While top line sales have greatly benefited from e-commerce, the bottom line may be paying the price.
Online sales have been the darlings of otherwise dreary to downright depressing financial reports lately, providing retail execs with a silver linings. For example, Target reported a 4.3% sales decline for Q4, ended Jan. 28, 2017. But comp digital sales increased by 34 percent. Similarly, Express reported a comp store sales decline for the quarter of 13 percent though e-commerce was up 9 percent. In the same period, J.C. Penney reported comp stores were off by 0.7%, while e-commerce improved by double digits.
And it’s true that e-commerce continues to soar. Overall online sales increased to $394.9 billion in 2016, up 15.1% over the previous year, according to the U.S. Census Bureau. The reality though is that online only represents a sliver of total sales, so it can’t compensate for all of those same store shortcomings.
And now, a new report from AlixPartners reveals another inconvenient truth about retailers’ race to catch up with online shoppers: it’s costing them more than they realize.
The consulting firm analyzed 20 publicly traded retailers that break out online sales in their reporting. It found that for the group online sales grew from 10.5% in 2012 to 15.5% in 2016, but EBIT margins declined from 10.5% to 9.0%—representing a $1 billion loss in EBIT.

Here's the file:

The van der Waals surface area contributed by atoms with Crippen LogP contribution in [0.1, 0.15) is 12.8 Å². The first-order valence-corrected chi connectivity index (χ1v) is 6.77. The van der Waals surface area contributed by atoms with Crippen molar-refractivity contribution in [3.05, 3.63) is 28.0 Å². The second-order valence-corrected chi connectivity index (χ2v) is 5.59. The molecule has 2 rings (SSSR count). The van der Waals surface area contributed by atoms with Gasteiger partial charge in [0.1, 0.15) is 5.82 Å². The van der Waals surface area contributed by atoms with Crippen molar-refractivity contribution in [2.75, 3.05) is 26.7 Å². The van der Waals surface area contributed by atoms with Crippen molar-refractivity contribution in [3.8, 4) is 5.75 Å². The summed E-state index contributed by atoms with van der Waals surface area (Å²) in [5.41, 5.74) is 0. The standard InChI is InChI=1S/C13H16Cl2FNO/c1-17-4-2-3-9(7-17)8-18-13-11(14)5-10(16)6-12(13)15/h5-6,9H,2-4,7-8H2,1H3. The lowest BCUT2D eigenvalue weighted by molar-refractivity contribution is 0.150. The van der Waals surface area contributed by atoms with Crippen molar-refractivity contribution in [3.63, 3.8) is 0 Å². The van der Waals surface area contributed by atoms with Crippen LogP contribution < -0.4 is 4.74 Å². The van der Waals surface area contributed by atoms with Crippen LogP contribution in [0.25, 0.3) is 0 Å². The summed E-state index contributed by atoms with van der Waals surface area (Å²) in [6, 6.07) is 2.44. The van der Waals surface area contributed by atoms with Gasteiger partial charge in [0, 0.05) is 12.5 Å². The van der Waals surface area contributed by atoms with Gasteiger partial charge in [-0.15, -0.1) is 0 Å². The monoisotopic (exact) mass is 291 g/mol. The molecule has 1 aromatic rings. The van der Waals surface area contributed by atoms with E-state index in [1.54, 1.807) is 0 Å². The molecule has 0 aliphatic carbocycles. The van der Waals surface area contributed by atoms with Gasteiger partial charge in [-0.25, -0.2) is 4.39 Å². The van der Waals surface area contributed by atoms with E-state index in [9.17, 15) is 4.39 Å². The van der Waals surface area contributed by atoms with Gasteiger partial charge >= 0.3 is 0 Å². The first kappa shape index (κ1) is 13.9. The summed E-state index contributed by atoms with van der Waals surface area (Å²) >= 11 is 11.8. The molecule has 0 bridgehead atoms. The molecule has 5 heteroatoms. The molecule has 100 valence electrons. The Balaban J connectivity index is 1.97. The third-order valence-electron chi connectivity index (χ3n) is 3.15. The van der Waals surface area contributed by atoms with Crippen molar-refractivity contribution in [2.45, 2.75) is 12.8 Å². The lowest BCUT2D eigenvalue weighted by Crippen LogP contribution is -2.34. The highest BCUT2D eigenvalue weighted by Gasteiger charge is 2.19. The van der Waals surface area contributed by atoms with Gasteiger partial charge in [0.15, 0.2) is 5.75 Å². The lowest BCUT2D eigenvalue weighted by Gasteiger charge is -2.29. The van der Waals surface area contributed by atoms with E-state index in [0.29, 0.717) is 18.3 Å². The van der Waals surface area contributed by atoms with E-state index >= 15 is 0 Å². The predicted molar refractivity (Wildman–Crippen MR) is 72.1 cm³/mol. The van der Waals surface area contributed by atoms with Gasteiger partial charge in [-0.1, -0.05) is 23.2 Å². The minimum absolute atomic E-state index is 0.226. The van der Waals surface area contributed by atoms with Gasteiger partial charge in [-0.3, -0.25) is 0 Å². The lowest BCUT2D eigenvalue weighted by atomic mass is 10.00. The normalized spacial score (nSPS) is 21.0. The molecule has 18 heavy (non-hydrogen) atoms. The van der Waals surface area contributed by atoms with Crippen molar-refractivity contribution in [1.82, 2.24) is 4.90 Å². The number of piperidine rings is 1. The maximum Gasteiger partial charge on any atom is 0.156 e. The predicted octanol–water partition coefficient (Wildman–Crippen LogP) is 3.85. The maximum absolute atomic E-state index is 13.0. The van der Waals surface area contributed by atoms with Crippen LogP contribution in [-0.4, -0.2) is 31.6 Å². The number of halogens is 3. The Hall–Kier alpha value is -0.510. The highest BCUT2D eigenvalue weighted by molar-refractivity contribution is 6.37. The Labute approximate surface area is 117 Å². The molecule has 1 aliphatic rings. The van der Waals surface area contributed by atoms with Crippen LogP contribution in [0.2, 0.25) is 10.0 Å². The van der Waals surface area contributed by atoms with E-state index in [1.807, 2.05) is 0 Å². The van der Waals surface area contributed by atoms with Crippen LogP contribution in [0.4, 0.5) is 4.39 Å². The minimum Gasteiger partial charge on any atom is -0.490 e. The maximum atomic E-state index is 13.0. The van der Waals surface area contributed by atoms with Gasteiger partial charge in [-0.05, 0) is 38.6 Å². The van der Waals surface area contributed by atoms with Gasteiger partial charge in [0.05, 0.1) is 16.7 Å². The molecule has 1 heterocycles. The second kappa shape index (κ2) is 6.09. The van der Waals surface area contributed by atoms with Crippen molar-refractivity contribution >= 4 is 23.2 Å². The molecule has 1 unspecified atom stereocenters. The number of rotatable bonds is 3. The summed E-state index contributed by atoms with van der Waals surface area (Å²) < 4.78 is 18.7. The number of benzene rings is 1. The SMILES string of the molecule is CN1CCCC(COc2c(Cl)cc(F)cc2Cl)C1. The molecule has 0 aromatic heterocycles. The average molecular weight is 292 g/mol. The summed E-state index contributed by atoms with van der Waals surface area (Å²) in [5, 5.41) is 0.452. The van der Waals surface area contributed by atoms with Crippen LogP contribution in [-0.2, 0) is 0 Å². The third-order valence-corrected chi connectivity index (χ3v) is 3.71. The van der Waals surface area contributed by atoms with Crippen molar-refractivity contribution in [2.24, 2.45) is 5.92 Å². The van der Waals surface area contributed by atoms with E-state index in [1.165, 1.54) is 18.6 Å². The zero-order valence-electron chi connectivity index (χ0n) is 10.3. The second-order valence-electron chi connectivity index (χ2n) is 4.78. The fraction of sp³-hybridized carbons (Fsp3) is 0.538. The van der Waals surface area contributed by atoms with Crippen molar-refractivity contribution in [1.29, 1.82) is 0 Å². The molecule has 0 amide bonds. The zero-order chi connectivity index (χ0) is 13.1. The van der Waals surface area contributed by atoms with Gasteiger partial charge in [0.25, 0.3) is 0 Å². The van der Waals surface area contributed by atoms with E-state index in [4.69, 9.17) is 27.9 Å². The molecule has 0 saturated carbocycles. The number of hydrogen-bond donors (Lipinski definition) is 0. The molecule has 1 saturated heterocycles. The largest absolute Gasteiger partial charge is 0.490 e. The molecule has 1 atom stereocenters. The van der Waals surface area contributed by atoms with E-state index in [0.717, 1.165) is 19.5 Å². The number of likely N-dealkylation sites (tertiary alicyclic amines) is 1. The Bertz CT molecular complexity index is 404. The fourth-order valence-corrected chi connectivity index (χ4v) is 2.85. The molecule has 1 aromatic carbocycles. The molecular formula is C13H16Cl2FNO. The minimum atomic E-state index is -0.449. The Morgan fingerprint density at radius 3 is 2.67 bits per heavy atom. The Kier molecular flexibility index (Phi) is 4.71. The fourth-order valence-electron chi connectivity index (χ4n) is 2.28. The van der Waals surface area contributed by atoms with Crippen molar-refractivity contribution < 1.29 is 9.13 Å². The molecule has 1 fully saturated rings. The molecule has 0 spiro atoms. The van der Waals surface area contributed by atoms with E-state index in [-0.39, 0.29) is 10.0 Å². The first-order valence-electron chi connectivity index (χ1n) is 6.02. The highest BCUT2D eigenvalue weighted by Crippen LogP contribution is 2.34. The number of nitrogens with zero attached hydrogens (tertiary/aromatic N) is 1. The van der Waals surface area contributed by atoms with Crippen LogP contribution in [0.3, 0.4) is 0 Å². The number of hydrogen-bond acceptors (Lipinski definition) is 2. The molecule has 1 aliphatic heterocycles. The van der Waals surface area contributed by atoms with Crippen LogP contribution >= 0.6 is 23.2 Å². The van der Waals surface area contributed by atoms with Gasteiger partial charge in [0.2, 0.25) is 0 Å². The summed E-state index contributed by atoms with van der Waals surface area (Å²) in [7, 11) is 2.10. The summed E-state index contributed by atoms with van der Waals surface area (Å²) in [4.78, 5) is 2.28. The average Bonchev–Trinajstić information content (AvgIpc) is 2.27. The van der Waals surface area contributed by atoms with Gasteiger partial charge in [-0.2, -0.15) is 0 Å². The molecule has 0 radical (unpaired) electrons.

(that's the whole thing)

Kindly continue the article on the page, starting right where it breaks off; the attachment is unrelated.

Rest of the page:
Department and specialty stores fared even worse.
“Put simply, e-commerce revenue doesn’t come cheap,” report authors Shawn Ashworth and Alexa Driansky said. “Retailers should of course continue to adapt. But they should also be aware that the move online comes with many expense pressures that they will need to offset to keep profitability healthy.”
AlixPartners lists several ways e-commerce threatens to erode profits, including shipping and handling. While consumers have an affinity for online shopping, they often aren’t willing to pay for shipping, nor do they want to sacrifice instant gratification. And with competitors like Amazon touting better, faster delivery deals, retailers feel they have to do so as well. Take for instance Walmart, which recently began offering free shipping on more than 2 million items.
Reverse logisitcs also threatens to eat into profits. According to the NRF, returns increased up 52 percent from 2007 to 2015 to $260 million. In the face of this tidal wave, stores are challenged with accounting for shipping costs and the fulfillment expenses of getting products back and on shelves where they can be resold along with the missed revenue associated with lost or damaged goods.
Chains are also having to rethink the store layouts, staffing and technology related to their omnichannel strategies. For instance, many companies are bullish on buy online, pick up in store features, but for it to work smoothly, the infrastructure must be in place. Target recently previewed its next gen store plans, which include formats designed around making quick trips to the store for things like BOPIS easier. Meanwhile, Kohl’s, which says about a third of its online purchases are fulfilled in store, plans to equip sales associates with tools to facilitate this feature.
The report also identifies additional concerns include building out teams to grow and manage the e-commerce arm of their businesses; online marketing; costs associated with picking and packing; and inventory management between warehouses and stores.
Ultimately for retailers to chase online opportunities, the report says they’ll need to enhance margins through inventory management, assortment, pricing and sourcing while also rethinking their selling, general and administrative costs.